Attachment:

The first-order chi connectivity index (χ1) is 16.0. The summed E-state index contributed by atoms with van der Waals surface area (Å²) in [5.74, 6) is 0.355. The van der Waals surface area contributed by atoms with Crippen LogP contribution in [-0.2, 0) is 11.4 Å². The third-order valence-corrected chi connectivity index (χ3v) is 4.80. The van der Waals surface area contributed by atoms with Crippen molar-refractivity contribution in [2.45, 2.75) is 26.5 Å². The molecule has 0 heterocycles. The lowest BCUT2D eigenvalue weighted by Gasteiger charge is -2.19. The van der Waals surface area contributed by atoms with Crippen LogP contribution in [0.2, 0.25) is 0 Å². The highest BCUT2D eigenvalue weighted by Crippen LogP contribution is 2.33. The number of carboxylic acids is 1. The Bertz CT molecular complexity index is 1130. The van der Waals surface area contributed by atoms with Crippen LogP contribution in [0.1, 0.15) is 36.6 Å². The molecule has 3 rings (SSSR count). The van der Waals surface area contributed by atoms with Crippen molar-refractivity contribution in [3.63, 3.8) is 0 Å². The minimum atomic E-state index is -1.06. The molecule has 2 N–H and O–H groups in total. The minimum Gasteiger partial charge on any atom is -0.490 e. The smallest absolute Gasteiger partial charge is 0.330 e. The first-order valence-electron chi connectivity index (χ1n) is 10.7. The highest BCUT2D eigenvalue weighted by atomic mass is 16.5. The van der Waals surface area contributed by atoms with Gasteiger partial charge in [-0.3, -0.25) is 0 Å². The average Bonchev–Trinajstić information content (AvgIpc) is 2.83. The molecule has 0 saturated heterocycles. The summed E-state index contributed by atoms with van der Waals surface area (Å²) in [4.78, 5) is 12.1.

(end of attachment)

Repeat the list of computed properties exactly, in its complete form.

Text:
The first-order chi connectivity index (χ1) is 16.0. The summed E-state index contributed by atoms with van der Waals surface area (Å²) in [5.74, 6) is 0.355. The van der Waals surface area contributed by atoms with Crippen LogP contribution in [-0.2, 0) is 11.4 Å². The third-order valence-corrected chi connectivity index (χ3v) is 4.80. The van der Waals surface area contributed by atoms with Crippen molar-refractivity contribution in [2.45, 2.75) is 26.5 Å². The molecule has 0 heterocycles. The lowest BCUT2D eigenvalue weighted by Gasteiger charge is -2.19. The van der Waals surface area contributed by atoms with Crippen LogP contribution in [0.2, 0.25) is 0 Å². The highest BCUT2D eigenvalue weighted by Crippen LogP contribution is 2.33. The number of carboxylic acids is 1. The Bertz CT molecular complexity index is 1130. The van der Waals surface area contributed by atoms with Crippen LogP contribution in [0.1, 0.15) is 36.6 Å². The molecule has 3 rings (SSSR count). The van der Waals surface area contributed by atoms with Crippen molar-refractivity contribution in [3.63, 3.8) is 0 Å². The minimum atomic E-state index is -1.06. The molecule has 2 N–H and O–H groups in total. The minimum Gasteiger partial charge on any atom is -0.490 e. The smallest absolute Gasteiger partial charge is 0.330 e. The first-order valence-electron chi connectivity index (χ1n) is 10.7. The highest BCUT2D eigenvalue weighted by atomic mass is 16.5. The van der Waals surface area contributed by atoms with Gasteiger partial charge in [-0.3, -0.25) is 0 Å². The average Bonchev–Trinajstić information content (AvgIpc) is 2.83. The molecule has 0 saturated heterocycles. The summed E-state index contributed by atoms with van der Waals surface area (Å²) in [4.78, 5) is 12.1.